Wednesday, May 16, 2012

Fifty Shades of Snails

Oh once I had a downy swan, she was so very frail
She sat upon an oyster shell and hatched me out a snail
The snail it changed into a bird, the bird to butterfly
And he who tells a bigger tale would have to tell a lie.
Sing tarry-o day, sing, autumn to May

Peter, Paul and Mary

Dear Mr. Green Jeans:

Why is my yard suddenly full of snails? I've found huge piles of them in the mornings, like a giant snail orgy, and they're all over the yards. I picked up over 200 just this morning and that's the littlest pile I've found yet!
We've also got tons of worm beds and little mushrooms popping up all over the yard and the field next to us. We've been in a drought for a while and have just had a lot of rain recently, and I know their eggs can stay for a long time, but these are tons of snails. They're not just one kind, it's the small white ones, the spiral brown ones, and even the big round ones and they're every size from baby to huge. They're not just in a garden and I can't put eggshells or copper all over my yards. These things are making slimy trails everywhere and are hanging all over the outside of my house.

- Slimed

SNAILS SNAILS SNAILS. I can’t get them out of my head. Also that song about an English Country Garden, which is equally offensive.

I don’t know how this all connects together, although I suppose it does in the usual bass-ackwards way. I have set myself a goal for two of my grandchildren’s birthdays: since they’re fairly close together, the two will be combined into one celebration, bound to be a biggie.

Since we’re on a limited income and since they are already buried in toys they don’t particularly want, I would like to try something different. I want to make all their presents. I have become obsessed with knitting stuffed toys, and so far have had some pretty good results, along with some disasters that I gutted for their stuffing and threw away. My goal is not to buy anything for the two girls (who will be turning 5 and 7), except materials to make my knitted stuffies.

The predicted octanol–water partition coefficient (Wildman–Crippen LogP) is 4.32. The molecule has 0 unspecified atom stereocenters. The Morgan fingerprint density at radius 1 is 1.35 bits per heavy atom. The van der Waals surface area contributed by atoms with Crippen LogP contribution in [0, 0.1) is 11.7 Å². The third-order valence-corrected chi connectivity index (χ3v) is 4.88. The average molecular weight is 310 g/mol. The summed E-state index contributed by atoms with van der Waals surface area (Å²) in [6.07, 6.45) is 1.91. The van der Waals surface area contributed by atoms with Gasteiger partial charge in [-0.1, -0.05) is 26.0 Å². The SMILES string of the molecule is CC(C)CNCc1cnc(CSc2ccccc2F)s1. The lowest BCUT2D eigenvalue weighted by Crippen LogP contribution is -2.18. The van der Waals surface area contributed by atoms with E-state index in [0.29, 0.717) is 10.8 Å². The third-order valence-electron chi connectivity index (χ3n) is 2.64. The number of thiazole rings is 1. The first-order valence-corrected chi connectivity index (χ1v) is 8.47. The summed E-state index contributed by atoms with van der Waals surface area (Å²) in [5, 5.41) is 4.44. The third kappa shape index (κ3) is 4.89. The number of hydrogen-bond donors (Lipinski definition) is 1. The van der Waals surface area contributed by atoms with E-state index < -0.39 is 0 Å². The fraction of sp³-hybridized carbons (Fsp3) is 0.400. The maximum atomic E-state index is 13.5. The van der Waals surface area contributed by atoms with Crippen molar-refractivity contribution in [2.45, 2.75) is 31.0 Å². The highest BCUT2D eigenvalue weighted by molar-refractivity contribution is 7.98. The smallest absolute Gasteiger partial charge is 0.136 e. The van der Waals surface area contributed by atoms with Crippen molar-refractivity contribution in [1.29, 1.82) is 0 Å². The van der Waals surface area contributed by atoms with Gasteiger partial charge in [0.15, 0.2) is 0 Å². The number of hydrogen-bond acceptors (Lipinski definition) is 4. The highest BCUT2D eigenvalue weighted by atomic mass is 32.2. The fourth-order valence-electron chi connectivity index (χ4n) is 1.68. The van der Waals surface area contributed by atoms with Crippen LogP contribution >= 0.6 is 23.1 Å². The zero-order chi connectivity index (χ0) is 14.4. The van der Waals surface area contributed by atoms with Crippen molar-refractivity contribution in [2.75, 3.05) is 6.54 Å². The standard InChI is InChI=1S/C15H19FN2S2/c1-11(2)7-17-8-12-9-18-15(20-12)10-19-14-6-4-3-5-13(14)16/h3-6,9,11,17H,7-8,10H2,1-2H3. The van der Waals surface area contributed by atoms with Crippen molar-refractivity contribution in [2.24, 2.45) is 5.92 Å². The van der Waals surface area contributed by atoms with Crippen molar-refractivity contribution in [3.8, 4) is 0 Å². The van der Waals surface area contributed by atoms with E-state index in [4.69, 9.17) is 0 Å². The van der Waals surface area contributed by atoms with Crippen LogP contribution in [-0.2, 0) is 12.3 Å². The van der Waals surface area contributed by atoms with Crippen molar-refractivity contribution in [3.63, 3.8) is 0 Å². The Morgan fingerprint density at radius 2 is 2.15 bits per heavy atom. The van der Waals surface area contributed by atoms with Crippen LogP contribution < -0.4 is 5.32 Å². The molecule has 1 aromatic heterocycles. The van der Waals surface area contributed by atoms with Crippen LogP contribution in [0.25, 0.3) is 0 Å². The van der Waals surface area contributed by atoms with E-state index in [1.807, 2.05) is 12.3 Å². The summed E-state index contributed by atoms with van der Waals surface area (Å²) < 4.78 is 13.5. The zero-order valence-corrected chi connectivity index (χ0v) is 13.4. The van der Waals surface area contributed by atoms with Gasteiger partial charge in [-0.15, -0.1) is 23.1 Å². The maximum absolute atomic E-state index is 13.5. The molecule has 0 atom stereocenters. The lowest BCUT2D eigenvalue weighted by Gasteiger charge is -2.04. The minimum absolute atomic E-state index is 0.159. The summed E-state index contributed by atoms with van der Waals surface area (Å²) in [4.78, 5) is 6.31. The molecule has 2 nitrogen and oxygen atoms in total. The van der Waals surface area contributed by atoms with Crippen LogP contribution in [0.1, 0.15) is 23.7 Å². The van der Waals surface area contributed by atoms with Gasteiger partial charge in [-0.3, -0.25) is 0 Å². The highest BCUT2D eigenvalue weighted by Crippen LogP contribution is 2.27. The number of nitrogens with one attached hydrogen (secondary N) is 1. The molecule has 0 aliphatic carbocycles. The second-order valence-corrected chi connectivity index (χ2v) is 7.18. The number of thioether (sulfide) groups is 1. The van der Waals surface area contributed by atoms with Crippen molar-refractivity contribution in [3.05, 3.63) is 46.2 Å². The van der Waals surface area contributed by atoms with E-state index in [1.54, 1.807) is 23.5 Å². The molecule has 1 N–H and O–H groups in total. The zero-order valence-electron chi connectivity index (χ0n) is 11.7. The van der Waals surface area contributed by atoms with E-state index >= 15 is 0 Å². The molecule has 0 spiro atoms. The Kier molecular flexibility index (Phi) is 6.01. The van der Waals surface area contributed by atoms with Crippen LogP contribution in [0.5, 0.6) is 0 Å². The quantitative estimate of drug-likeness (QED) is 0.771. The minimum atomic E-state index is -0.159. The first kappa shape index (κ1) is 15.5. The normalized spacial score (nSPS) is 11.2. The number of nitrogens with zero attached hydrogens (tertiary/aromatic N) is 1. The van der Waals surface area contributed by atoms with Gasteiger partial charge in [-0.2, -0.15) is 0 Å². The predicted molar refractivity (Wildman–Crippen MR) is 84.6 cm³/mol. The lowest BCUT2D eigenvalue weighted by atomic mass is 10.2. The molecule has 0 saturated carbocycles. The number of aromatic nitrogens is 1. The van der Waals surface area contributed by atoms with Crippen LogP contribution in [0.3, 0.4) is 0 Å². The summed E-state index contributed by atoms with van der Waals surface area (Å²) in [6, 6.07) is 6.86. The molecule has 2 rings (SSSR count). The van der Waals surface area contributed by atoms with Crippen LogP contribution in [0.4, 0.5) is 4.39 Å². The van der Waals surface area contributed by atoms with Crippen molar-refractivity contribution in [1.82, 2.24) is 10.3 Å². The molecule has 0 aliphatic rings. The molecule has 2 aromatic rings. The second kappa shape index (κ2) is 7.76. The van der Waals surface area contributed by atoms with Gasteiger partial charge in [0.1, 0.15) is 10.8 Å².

But I had to have a theme. For reasons I can’t trace back, I wanted to make a storybook (another thing I like to do for them) complete with pictures gleaned off the generous internet: a retelling of the Ugly Duckling story, in which the duckling grows up to be a beautiful. . . duck. But I decided that pictures weren’t enough: I was going to attempt to illustrate the story with stuffies. (I'm getting to the snails, I promise.)

Making the ducklings was fairly easy, using an Easter chick pattern and adapting it: Stubby, the ugly one; Wakwak, the most obnoxious of the “normal” yellow ducklings; and Tuffy, the baby swan. I did make a mature swan, but a pink one (cuzzadafact that Lauren specifically asked for one). Like many patterns I find, it had to be completely revised to make it more swanny. (How I love ya, how I love ya. Sorry.)

I expanded the story a bit to include a Frog King and Frog Queen, one of my more challenging patterns. (Accessories are key. The Queen is wearing a pink bead anklet.) This project is coming along well, though it’s no secret I’m obsessed, and also constantly running out to buy materials (I NEVER have the right color/quantity of yarn for what I want to do). But there’s no snail in this story, and Erica loves snails, collects them, puts them in jars, watches them, feeds them leaves, etc. She is a girl who loves creepy-crawlies.

My knitted snail pattern was, oh. It was dreadful. It looked so good, and the pattern-book said even a beginner could do it. I have been knitting for fifty years, and I am here to tell you that NO beginner could even begin this, let alone finish it. The shell went OK, but the instructions for the body were impossible to interpret. (This was from a book of knitted amigurumi, which I do not recommend.) So it was redesigning time. I came up with a sort of beanbag slug for a body, then attached the shell, hoping it would do.

You couldn’t possibly reproduce a real snail, disgusting and slimy with its indecent eye-stalks probing ickily forwards, in any sort of textile form.  But I did the best I could. So what does any of this have to do with Donovan, or the videos I posted today?